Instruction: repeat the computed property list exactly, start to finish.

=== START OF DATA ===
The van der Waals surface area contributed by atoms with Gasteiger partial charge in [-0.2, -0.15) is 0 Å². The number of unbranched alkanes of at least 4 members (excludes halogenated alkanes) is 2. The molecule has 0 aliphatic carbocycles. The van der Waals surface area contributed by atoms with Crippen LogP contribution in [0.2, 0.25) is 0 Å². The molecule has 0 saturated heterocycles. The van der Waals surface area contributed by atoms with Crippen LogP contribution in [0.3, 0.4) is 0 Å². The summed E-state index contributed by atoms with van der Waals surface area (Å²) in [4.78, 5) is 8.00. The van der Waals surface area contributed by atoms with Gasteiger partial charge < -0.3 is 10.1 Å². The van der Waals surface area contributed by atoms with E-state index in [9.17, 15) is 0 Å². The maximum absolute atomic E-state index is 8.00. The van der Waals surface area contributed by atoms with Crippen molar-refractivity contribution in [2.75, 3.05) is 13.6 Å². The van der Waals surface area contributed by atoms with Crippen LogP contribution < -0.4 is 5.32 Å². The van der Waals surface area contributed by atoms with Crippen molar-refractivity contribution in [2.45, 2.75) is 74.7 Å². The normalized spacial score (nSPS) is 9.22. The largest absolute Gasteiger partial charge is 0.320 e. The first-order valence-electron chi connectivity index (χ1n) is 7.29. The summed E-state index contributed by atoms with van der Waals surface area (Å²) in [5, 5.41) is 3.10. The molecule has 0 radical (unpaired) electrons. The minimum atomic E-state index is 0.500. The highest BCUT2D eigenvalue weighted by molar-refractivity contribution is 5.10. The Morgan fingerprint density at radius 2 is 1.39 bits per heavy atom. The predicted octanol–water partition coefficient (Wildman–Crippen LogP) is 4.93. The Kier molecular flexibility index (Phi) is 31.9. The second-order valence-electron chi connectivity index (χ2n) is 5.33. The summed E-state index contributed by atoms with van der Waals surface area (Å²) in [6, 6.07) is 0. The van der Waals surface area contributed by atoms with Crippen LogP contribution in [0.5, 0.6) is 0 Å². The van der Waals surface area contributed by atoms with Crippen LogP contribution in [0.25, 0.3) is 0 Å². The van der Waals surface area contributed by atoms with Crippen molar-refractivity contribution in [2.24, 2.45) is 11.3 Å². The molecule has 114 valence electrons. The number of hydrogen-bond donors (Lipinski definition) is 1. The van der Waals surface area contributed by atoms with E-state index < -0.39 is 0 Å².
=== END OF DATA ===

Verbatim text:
The van der Waals surface area contributed by atoms with Gasteiger partial charge in [-0.2, -0.15) is 0 Å². The number of unbranched alkanes of at least 4 members (excludes halogenated alkanes) is 2. The molecule has 0 aliphatic carbocycles. The van der Waals surface area contributed by atoms with Crippen LogP contribution in [0.2, 0.25) is 0 Å². The molecule has 0 saturated heterocycles. The van der Waals surface area contributed by atoms with Crippen LogP contribution in [0.3, 0.4) is 0 Å². The summed E-state index contributed by atoms with van der Waals surface area (Å²) in [4.78, 5) is 8.00. The van der Waals surface area contributed by atoms with Gasteiger partial charge < -0.3 is 10.1 Å². The van der Waals surface area contributed by atoms with E-state index in [9.17, 15) is 0 Å². The maximum absolute atomic E-state index is 8.00. The van der Waals surface area contributed by atoms with Crippen molar-refractivity contribution in [2.75, 3.05) is 13.6 Å². The van der Waals surface area contributed by atoms with Crippen LogP contribution < -0.4 is 5.32 Å². The van der Waals surface area contributed by atoms with Crippen molar-refractivity contribution in [2.45, 2.75) is 74.7 Å². The normalized spacial score (nSPS) is 9.22. The largest absolute Gasteiger partial charge is 0.320 e. The first-order valence-electron chi connectivity index (χ1n) is 7.29. The summed E-state index contributed by atoms with van der Waals surface area (Å²) in [5, 5.41) is 3.10. The molecule has 0 radical (unpaired) electrons. The minimum atomic E-state index is 0.500. The highest BCUT2D eigenvalue weighted by molar-refractivity contribution is 5.10. The Morgan fingerprint density at radius 2 is 1.39 bits per heavy atom. The predicted octanol–water partition coefficient (Wildman–Crippen LogP) is 4.93. The Kier molecular flexibility index (Phi) is 31.9. The second-order valence-electron chi connectivity index (χ2n) is 5.33. The summed E-state index contributed by atoms with van der Waals surface area (Å²) in [6, 6.07) is 0. The van der Waals surface area contributed by atoms with Crippen LogP contribution in [0.5, 0.6) is 0 Å². The van der Waals surface area contributed by atoms with Crippen LogP contribution in [0.25, 0.3) is 0 Å². The van der Waals surface area contributed by atoms with Crippen molar-refractivity contribution in [2.24, 2.45) is 11.3 Å². The molecule has 114 valence electrons. The number of hydrogen-bond donors (Lipinski definition) is 1. The van der Waals surface area contributed by atoms with E-state index < -0.39 is 0 Å².